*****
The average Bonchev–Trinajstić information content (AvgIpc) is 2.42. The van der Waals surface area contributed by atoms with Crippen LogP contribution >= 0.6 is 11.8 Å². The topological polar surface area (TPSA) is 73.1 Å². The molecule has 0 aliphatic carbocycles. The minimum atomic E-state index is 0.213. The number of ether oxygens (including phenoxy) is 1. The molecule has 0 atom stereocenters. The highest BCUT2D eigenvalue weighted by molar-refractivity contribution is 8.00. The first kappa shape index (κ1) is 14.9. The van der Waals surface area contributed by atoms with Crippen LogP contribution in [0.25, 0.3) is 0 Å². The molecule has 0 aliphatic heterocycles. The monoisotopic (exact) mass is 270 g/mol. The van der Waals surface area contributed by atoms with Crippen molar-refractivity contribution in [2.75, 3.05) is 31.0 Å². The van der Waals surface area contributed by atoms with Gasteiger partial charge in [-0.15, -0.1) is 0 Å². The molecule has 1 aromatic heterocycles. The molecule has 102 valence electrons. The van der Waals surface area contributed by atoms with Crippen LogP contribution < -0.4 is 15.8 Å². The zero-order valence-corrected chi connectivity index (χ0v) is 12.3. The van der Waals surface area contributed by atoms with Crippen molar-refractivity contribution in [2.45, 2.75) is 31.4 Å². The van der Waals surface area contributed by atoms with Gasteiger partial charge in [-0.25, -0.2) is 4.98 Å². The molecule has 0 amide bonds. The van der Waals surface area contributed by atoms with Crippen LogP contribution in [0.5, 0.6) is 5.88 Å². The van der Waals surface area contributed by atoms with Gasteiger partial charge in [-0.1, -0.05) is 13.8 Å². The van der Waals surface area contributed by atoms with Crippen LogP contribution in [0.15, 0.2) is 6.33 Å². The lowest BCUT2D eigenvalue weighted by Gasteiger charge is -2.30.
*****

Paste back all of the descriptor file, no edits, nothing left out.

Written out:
The average Bonchev–Trinajstić information content (AvgIpc) is 2.42. The van der Waals surface area contributed by atoms with Crippen LogP contribution >= 0.6 is 11.8 Å². The topological polar surface area (TPSA) is 73.1 Å². The molecule has 0 aliphatic carbocycles. The minimum atomic E-state index is 0.213. The number of ether oxygens (including phenoxy) is 1. The molecule has 0 atom stereocenters. The highest BCUT2D eigenvalue weighted by molar-refractivity contribution is 8.00. The first kappa shape index (κ1) is 14.9. The van der Waals surface area contributed by atoms with Crippen LogP contribution in [0.25, 0.3) is 0 Å². The molecule has 0 aliphatic heterocycles. The monoisotopic (exact) mass is 270 g/mol. The van der Waals surface area contributed by atoms with Crippen molar-refractivity contribution in [2.75, 3.05) is 31.0 Å². The van der Waals surface area contributed by atoms with Gasteiger partial charge in [-0.15, -0.1) is 0 Å². The molecule has 1 aromatic heterocycles. The molecule has 102 valence electrons. The van der Waals surface area contributed by atoms with Crippen LogP contribution < -0.4 is 15.8 Å². The zero-order valence-corrected chi connectivity index (χ0v) is 12.3. The van der Waals surface area contributed by atoms with Crippen molar-refractivity contribution in [2.45, 2.75) is 31.4 Å². The van der Waals surface area contributed by atoms with Gasteiger partial charge in [-0.25, -0.2) is 4.98 Å². The molecule has 0 amide bonds. The van der Waals surface area contributed by atoms with Crippen LogP contribution in [0.5, 0.6) is 5.88 Å². The van der Waals surface area contributed by atoms with Gasteiger partial charge in [-0.1, -0.05) is 13.8 Å². The van der Waals surface area contributed by atoms with Crippen LogP contribution in [0.15, 0.2) is 6.33 Å². The lowest BCUT2D eigenvalue weighted by Gasteiger charge is -2.30.